The Wrong Mans – TV Review

To the vast irritation of James Corden-haters everywhere, last year’s The Wrong Mans, co-written and co-staring Horrible Histories’ Mat Baynton, was a surprising revelation in British comedy, transporting the aesthetic of a cinematic thriller – the car crashes, explosions and elaborate chases – into an ordinary sitcom setting where two unassuming council workers from Bracknell become embroiled in the murky and violent world of organised crime.

We pick up right where series one left off – with Phil (Corden) and Sam (Baynton) trapped in a baby pink Nissan Micra that has a ticking bomb strapped to it. Without giving too much away, the pair obviously survive, and when we next meet our hapless heroes several months later they’re hiding out in a Texan mailing house under new identities.

But while Phil loves his new life as Ian, finally finding the popularity and female attention he has always craved, Sam is less thrilled being Terry, taking miserable sips from his hip flask and trying to avoid the attention of his sexually aggressive supervisor.

Though this clever role reversal gives Phil and Sam’s friendship some much-needed conflict, it isn’t quite enough to perk up a tepid opening that feels padded out to fill the hour-long runtime, with very little of the fish-out-of-water shenanigans on which the show thrives.

It isn’t a permanent problem, and Corden and Baynton quickly regain their footing once the situation escalates when an attempt to sneak back into the UK sees the pair dragged into an FBI investigation into a powerful drug cartel. A swift change of setting to an American prison returns the show to its ‘ordinary guys in an extraordinary situation’ dynamic that proves far more entertaining – especially when they come into contact with a white supremacist gang led by a glass-eyed sociopath (played by a brilliantly unrecognisable Bertie Carvel).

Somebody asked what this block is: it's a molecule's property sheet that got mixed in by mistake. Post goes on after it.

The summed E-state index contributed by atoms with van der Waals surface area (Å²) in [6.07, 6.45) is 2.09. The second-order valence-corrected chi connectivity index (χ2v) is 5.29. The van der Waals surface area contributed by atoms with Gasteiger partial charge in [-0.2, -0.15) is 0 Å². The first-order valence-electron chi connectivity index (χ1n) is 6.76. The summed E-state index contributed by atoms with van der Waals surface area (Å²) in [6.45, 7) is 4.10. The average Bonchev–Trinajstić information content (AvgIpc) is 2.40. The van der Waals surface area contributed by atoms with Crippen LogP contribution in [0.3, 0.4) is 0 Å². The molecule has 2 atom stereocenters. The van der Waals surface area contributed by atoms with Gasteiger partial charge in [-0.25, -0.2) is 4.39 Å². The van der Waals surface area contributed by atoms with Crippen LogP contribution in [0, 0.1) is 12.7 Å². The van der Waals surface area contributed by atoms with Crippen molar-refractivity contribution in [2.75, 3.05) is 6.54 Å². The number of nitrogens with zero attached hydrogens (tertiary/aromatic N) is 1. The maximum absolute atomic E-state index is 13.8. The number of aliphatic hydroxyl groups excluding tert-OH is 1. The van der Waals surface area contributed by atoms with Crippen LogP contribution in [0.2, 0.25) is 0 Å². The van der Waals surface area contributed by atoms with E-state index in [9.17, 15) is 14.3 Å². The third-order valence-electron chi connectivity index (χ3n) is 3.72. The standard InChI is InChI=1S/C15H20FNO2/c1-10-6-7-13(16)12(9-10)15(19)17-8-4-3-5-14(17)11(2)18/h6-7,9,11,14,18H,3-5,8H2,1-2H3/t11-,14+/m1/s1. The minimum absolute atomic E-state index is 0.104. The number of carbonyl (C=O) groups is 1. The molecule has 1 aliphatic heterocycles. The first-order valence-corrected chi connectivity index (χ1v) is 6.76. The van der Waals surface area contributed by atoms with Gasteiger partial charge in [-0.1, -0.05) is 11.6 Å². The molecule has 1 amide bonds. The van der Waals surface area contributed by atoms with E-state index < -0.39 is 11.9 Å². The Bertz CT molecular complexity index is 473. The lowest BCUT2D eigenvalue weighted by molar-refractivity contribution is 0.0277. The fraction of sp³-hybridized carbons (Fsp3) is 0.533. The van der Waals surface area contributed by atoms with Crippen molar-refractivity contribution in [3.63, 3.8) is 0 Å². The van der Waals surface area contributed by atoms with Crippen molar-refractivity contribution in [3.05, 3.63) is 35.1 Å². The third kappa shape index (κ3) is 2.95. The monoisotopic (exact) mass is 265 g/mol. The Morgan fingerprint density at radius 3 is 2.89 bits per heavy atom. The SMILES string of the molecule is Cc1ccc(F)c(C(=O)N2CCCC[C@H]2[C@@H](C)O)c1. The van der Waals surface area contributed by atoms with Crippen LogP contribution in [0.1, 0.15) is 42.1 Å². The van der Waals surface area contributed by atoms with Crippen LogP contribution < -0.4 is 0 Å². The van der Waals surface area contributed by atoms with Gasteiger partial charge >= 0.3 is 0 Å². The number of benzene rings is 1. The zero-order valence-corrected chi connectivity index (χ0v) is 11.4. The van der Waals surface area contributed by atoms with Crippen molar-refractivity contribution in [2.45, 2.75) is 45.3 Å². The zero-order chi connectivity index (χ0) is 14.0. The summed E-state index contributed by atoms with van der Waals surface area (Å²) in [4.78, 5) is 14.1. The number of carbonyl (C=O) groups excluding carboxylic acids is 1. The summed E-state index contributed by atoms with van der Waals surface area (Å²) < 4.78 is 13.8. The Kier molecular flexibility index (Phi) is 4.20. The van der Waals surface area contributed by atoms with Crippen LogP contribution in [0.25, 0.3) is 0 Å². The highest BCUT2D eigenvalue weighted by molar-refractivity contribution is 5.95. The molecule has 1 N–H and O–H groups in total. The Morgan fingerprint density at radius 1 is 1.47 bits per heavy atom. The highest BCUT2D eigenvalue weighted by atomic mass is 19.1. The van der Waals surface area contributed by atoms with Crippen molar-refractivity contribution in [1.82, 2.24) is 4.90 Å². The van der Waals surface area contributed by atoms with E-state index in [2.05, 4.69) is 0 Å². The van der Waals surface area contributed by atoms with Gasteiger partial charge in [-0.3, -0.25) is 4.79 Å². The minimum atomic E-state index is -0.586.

Corden and Baynton continue to skewer action movie tropes throughout, following the sequel-formula by raising the stakes and upping the ante with the spectacle. The globe trotting scope doesn’t quite rival the budget-busting work of the first series, but the boys are never far away from a high-octane chase or fight sequence, and one suspects The Wrong Mans is saving its most explosive moments for tonight’s concluding chapter.

It isn’t all about the action, of course, and there are plenty of funny moments, mostly drawn from Phil and Sam’s bungled attempts to conceal their identities – which memorably sees the pair sport some hilariously atrocious American accents: “You’re goddamn right I did! I put my clothes all up in that suitcase!”

The most impressive development since the first series, however, is the stronger sense of pathos running through the story as it explores the profound effect the boys’ apparent deaths have had on their lives and loved ones. The scenes where Phil sweetly calls his mother on a payphone just to hear her voice and where he and Sam recall fond memories of Christmases past particularly stand out for the tear-jerking potential. This emotional throughline compliments the humour and action, making the quest to return home the little bit more desperate.

With Corden heading off to America in March to replace Craig Ferguson as host of The Late Late Show, this will likely be the last The Wrong Mans for some time, and while it doesn’t quite match the feeling of fresh invention of the first series, this two-part special is a funny, exciting and original crime caper that provides a fitting farewell to a truly innovative comedy.

Click here to watch The Wrong Mans on BBC iPlayer


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